Also, you said something about samplerate, would it be better to use 192khz instead of 44.1khz?

  7. #247
    Member 1afc's Avatar
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    Re: Open source timing software.

    Quote Originally Posted by quadrifoglio View Post
    First of all I want to congratulate you on this brilliant software, it is so simple, and easy to use.

    I would like to know what kind of calibration is this in the upper right corner?
    Also, you said something about samplerate, would it be better to use 192khz instead of 44.1khz?
    I think post #169 should be able to help you here. (June 3 2016)

  8. #248
    Member sebastienb's Avatar
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    Re: Open source timing software.

    Thanks for this awesome software, seems to work nicely with my Samson Go Mic microphone (the sec/day matches with the average time deviation I measured during 24 hours for one of my watch). I got some question though :

    - What are the top indicators in plain language for the layman ? The s/d indicator is simple but what about the others ?
    - What is lift angle, how important is it to set it properly and how its value can be obtained ? (my only interested is measuring accuracy in seconds per day)

    Thanks in advance :)

  9. #249
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    Re: Open source timing software.

    A good source to start exploring how to interpret timegrapher data is the Witschi training course, Measuring Technology and Troubleshooting for Watches, the PDF is freely available on the internet.

    A lift angle is a fixed value, determined by the design of the movement. All these, the lift angle, the amplitude and the beat error, are explained in the PDF above.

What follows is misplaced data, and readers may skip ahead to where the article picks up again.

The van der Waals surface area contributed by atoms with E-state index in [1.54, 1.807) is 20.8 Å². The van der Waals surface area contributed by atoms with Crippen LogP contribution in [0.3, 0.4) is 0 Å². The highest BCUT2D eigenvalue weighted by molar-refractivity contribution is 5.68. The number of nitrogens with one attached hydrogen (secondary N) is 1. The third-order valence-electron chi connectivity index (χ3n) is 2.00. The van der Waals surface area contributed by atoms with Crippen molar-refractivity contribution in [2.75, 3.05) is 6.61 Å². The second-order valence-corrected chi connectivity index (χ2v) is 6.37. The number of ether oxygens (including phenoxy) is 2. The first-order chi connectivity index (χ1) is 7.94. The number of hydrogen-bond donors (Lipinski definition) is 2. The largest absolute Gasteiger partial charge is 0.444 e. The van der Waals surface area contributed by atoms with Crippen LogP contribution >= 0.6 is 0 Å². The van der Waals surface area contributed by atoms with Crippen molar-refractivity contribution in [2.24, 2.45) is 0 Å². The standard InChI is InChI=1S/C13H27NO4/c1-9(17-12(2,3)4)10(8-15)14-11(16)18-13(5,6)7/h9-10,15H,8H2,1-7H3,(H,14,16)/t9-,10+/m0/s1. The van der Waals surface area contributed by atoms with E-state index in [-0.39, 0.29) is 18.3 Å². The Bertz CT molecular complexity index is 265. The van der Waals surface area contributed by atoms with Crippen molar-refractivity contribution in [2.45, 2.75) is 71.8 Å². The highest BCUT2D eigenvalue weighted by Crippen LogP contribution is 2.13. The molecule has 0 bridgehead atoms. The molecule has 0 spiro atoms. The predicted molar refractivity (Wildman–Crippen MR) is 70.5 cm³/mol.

Anyway, a lift angle setting of 52 degrees is a somewhat safe assumption for modern movements, although far from all have a lift angle of 52 degrees. If a movement, for example, has a lift angle of 54.5 degrees, wrongly presetting it to 52 degrees would affect the amplitude reading on a timegrapher.

    For the above example (52 instead of the 54.5 degrees), if a timegrapher shows an amplitude of:
    - 300 degrees, the real amplitude is 314.6 degrees
    - 200 degrees, the real amplitude is 209.6 degrees.

    So, an error of roughly 4 to 6 degrees of amplitude for each degree of the lift angle delta.

    If you're just interested in the daily rate, the lift angle isn't important. But the amplitude value is one of the most tell-telling indicators of the watch movement's health. The amplitude when fully wound, the difference in amplitude between positions and the difference in amplitude 24h later tell you a lot about the condition your watch is in.

  10. #250
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    Re: Open source timing software.

    I have packaged TG for Arch Linux. As of today, it is available in AUR:

    https://aur.archlinux.org/packages/tg/

    Unless someone beats me to it, I'll do the same for Fedora and perhaps CentOS (EPEL) in the future.
    jdrichard and contrate_wheel like this.